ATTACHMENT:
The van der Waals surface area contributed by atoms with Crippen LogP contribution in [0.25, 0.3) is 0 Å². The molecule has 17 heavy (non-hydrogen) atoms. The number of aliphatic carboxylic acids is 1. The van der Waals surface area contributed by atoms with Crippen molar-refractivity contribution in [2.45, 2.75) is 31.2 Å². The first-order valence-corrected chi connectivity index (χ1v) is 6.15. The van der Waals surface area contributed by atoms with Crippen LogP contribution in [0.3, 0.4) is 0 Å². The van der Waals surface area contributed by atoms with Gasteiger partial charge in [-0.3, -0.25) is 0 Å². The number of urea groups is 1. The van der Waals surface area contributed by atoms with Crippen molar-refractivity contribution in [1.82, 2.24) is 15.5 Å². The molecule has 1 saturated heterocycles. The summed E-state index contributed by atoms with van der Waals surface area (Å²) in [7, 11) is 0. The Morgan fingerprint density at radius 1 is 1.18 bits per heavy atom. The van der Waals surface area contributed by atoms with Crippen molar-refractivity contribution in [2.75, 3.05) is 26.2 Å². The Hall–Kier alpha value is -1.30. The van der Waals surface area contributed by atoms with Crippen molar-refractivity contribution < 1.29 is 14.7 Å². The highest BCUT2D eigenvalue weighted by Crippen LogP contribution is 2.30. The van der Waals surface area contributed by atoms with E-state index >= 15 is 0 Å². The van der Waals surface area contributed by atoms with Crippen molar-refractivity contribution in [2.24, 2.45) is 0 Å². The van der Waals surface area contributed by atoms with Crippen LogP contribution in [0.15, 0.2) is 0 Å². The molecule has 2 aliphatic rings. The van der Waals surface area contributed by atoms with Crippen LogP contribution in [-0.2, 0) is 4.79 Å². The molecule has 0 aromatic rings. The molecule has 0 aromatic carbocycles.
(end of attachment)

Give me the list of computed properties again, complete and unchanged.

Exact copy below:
The van der Waals surface area contributed by atoms with Crippen LogP contribution in [0.25, 0.3) is 0 Å². The molecule has 17 heavy (non-hydrogen) atoms. The number of aliphatic carboxylic acids is 1. The van der Waals surface area contributed by atoms with Crippen molar-refractivity contribution in [2.45, 2.75) is 31.2 Å². The first-order valence-corrected chi connectivity index (χ1v) is 6.15. The van der Waals surface area contributed by atoms with Crippen LogP contribution in [0.3, 0.4) is 0 Å². The van der Waals surface area contributed by atoms with Gasteiger partial charge in [-0.3, -0.25) is 0 Å². The number of urea groups is 1. The van der Waals surface area contributed by atoms with Crippen molar-refractivity contribution in [1.82, 2.24) is 15.5 Å². The molecule has 1 saturated heterocycles. The summed E-state index contributed by atoms with van der Waals surface area (Å²) in [7, 11) is 0. The Morgan fingerprint density at radius 1 is 1.18 bits per heavy atom. The van der Waals surface area contributed by atoms with Crippen molar-refractivity contribution in [2.75, 3.05) is 26.2 Å². The Hall–Kier alpha value is -1.30. The van der Waals surface area contributed by atoms with Crippen molar-refractivity contribution < 1.29 is 14.7 Å². The highest BCUT2D eigenvalue weighted by Crippen LogP contribution is 2.30. The van der Waals surface area contributed by atoms with E-state index >= 15 is 0 Å². The van der Waals surface area contributed by atoms with Crippen molar-refractivity contribution in [2.24, 2.45) is 0 Å². The van der Waals surface area contributed by atoms with Crippen LogP contribution in [0.15, 0.2) is 0 Å². The molecule has 2 aliphatic rings. The van der Waals surface area contributed by atoms with Crippen LogP contribution in [-0.2, 0) is 4.79 Å². The molecule has 0 aromatic rings. The molecule has 0 aromatic carbocycles.